Visitors will then be greeted by a heat sensory installation created by Li and Liu which reacts to the environment and represents the dynamic movement between centre and boundaries of hanzi and civilisation.

Li Zhiqian & Liu Yi, Fibre, 2021. Image courtesy: CHAT (Centre for Heritage, Arts and Textile), Hong Kong

An installation at one end of the CHAT Arcade by Spatial Anatomy recreates a North Korean textile factory floor, and elsewhere, Wang Zhi-Hong produces an imitated set of limited-edition marketing collaterals of the exhibition to be distributed on designated days.

Spatial Anatomy’s design concept of Myeon-bang, 2021. Image courtesy: Spatial Anatomy

‘From small objects to era-defining moments, from a single word to an ideology, our understanding of culture comes from our everyday experiences of varying depth and intensity that can be seen, touched and tasted. I believe that design can be a way of making and communication, allowing us to make sense of our time and place through ever-shifting perspectives,’ said Sunnie Chan, co-curator of the exhibition.

‘What we need to recognise with urgency is that the real cause of communication issues lies not in the difficulty of comprehension, but the willingness to understand. I hope that as you walk into this seemingly intricate “East Asia scene” with this frame of mind, you will find that many problems could be made simple,’ said Wang Weiwei, co-curator of the exhibition.

Celebrating the power of making, the new display titled ‘Textile for Food’ the third edition of CHAT’s yearly changeover of The D. H. Chen Foundation Gallery display was successfully launched on 1 October. This rendition presents the myriad uses and impact of textile and textile technique in Hong Kong’s food products, processes and presentation styles over the years. Through 9 brand new display shelves covering themes from tea bags used in dai pai dong and cha chaan teng, food packaging, to culinary style icon Lisa Fong, visitors are invited to explore the diverse forms and functions of textile in local food culture.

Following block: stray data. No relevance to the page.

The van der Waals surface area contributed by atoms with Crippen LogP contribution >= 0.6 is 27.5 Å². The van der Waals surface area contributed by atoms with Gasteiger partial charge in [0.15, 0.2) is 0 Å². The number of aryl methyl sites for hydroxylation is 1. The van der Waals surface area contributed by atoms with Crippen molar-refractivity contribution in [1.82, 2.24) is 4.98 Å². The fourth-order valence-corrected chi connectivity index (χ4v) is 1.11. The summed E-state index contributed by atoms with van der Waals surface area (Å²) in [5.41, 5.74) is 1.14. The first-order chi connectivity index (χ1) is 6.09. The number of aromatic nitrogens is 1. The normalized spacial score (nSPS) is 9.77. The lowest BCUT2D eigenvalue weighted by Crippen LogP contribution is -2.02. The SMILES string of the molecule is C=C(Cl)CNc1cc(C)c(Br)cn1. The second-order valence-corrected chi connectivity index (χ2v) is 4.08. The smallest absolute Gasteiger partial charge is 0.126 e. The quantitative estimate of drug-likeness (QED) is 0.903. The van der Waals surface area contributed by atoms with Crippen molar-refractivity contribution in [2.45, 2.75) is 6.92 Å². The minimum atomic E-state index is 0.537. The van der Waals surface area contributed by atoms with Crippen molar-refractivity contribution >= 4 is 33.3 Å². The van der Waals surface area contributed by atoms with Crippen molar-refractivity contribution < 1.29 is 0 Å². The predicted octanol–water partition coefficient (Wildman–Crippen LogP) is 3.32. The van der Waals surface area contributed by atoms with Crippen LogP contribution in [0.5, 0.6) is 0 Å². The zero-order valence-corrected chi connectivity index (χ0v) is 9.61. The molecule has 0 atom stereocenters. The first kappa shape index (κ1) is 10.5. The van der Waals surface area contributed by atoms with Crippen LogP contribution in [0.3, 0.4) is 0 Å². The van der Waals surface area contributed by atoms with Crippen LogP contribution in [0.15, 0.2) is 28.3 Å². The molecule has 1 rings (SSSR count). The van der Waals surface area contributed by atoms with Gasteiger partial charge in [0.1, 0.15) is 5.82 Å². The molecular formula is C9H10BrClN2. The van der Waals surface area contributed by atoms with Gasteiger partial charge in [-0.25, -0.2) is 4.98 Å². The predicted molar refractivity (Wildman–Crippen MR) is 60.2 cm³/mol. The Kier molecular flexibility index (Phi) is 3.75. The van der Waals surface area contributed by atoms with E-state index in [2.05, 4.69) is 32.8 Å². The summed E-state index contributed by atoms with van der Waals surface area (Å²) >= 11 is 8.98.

‘We are thrilled to introduce the artistic cartography of East Asia by prominent artists and designers this winter season. Challenging preconceived ideas, the exhibition attempts to illustrate the complexity of East Asia – its sensibility, radicality and reality. Aside from our seasonal programme, I hope visitors can enjoy the ingenuity of Hong Kong people in adapting textile in their food culture as showcased in our permanent display. It is my sincere wish that our audiences will enjoy CHAT’s curatorial venture and find their own inspirations!’ said Takahashi Mizuki, Executive Director and Chief Curator of CHAT.

Image courtesy: CHAT (Centre for Heritage, Arts and Textile), Hong Kong

Exhibition Details:

Title:      Spinning East Asia Series I: A Compass in Hand
Date:     27 November 2021 – 27 February 2022
Opening Hours: 11:00am-7:00pm (Closed on Tuesdays)
Venue: CHAT, The Mills, 45 Pak Tin Par Street, Tsuen Wan, Hong Kong

About CHAT

CHAT (Centre for Heritage, Arts and Textile) is an art centre located at The Mills, the former cotton-spinning mills of Nan Fung Textiles in Tsuen Wan. Through its multifaceted curated programmes, which include exhibitions and co-learning programmes, CHAT aims to be an art centre that weaves creative experiences for all, inviting visitors to experience the spirit of the innovative legacy of Hong Kong’s textile industry and engage in new dialogues and inspirational journeys that interweave contemporary art, design and heritage.

General Enquiries:

CHAT (Centre for Heritage, Arts and Textile) | | +852 3979 2301
RSVP for events at

Artists and Designers: 

Ahn Sangsoo/ Choi Moonkyung/ Park Chanshin
Adonian Chan/ Julius Hui/ Chris Tsui
Hugh Davies
Guo Cheng
Hou I-Ting
Iguchi Kota/ Mieno Ryu/ Nakata Takuma
Kim Hwang
Lau Chi Chung
Li Zhiqian/ Liu Yi
Lu Yang/ Takahashi Naotaka
Nagashima Rikako
Spatial Anatomy
Wang Zhi-Hong
Alice Wong


Chen Zian
Hyun Seewon
Kong Yuye
Charles Lai
Ian Lynam
Ren Jie